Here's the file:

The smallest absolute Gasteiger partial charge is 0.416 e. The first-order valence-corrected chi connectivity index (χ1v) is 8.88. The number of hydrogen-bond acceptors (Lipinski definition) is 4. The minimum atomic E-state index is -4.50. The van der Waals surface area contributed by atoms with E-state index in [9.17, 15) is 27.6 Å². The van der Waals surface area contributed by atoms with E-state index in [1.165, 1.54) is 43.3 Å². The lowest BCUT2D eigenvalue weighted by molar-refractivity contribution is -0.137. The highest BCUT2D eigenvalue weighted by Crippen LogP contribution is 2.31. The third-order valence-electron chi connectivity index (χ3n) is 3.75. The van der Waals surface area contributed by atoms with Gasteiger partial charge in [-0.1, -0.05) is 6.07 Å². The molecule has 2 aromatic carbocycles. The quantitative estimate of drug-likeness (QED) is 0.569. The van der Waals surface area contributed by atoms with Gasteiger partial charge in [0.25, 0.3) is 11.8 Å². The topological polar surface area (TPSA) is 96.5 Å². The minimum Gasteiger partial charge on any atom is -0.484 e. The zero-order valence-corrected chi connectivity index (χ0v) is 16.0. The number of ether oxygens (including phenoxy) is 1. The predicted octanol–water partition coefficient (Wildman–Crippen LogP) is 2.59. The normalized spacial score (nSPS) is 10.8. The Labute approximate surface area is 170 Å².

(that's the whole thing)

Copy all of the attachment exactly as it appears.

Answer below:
The smallest absolute Gasteiger partial charge is 0.416 e. The first-order valence-corrected chi connectivity index (χ1v) is 8.88. The number of hydrogen-bond acceptors (Lipinski definition) is 4. The minimum atomic E-state index is -4.50. The van der Waals surface area contributed by atoms with E-state index in [9.17, 15) is 27.6 Å². The van der Waals surface area contributed by atoms with E-state index in [1.165, 1.54) is 43.3 Å². The lowest BCUT2D eigenvalue weighted by molar-refractivity contribution is -0.137. The highest BCUT2D eigenvalue weighted by Crippen LogP contribution is 2.31. The third-order valence-electron chi connectivity index (χ3n) is 3.75. The van der Waals surface area contributed by atoms with Gasteiger partial charge in [-0.1, -0.05) is 6.07 Å². The molecule has 2 aromatic carbocycles. The quantitative estimate of drug-likeness (QED) is 0.569. The van der Waals surface area contributed by atoms with Gasteiger partial charge in [0.25, 0.3) is 11.8 Å². The topological polar surface area (TPSA) is 96.5 Å². The minimum Gasteiger partial charge on any atom is -0.484 e. The zero-order valence-corrected chi connectivity index (χ0v) is 16.0. The number of ether oxygens (including phenoxy) is 1. The predicted octanol–water partition coefficient (Wildman–Crippen LogP) is 2.59. The normalized spacial score (nSPS) is 10.8. The Labute approximate surface area is 170 Å².